So what does success look like? Mule deer populations will not explode back to the peaks of 20th century and this isn't something we should hope for, as the habitat that gave rise to the irruption does not exist today. Instead, we should advocate for mule deer to be managed relative to the capacity of their habitat. Public hunting will remain the tool to do so.

Moreover, we are still in control of the trend line. We should support initiatives that restore and protect habitat and migration corridors. I have placed several items in the notes section of this blog (part 3.5) that directs the reader to such efforts. If mule deer range is a proverbial pie, we can’t continue to take slices from it and expect deer numbers to boom. To the contrary, deer numbers will only boom if the habitat pie expands. This is how we will put ‘space’ underneath the population trendlines of the future.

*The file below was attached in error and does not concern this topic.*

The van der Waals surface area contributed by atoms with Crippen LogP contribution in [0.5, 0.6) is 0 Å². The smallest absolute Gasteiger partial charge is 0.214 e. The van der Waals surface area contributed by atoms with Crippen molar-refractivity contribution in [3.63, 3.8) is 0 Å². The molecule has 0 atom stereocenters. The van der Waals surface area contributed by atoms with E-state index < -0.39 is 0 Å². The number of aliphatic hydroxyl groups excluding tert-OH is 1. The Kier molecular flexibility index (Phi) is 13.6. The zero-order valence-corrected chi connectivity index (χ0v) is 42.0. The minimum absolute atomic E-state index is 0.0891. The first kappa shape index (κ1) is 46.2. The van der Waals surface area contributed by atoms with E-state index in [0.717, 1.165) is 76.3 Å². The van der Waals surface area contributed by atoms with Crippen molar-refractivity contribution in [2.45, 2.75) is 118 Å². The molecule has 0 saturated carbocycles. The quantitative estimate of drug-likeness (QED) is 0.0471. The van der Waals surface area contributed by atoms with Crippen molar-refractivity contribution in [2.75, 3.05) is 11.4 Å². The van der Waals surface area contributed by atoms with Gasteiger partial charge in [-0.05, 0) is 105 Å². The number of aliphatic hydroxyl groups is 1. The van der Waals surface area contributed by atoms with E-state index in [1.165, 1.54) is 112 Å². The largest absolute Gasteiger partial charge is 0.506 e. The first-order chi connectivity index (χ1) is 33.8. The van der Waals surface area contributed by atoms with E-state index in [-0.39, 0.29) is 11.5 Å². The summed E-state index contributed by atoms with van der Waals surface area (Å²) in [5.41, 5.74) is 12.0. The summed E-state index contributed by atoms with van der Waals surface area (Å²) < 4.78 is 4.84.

In closing, the existence of mule deer will always track with the success of man-kind. Valerius Geist (1990) predicts an extinction of mule deer. In my mind, such a disaster marks the penultimate chapter to our own prosperity. However, robust mule deer herds is an indication of an evolved yet retro human. People that revere science as much as fiction. A society that manages landscape, not from disaster to disaster, but in recognition of the individual’s role as a temporary steward. So stands the mule deer, a grand indicator of our ability to find, what Leopold (1949) called: peace in our time.

Photo by the Author

Continued in part 3.5, available at: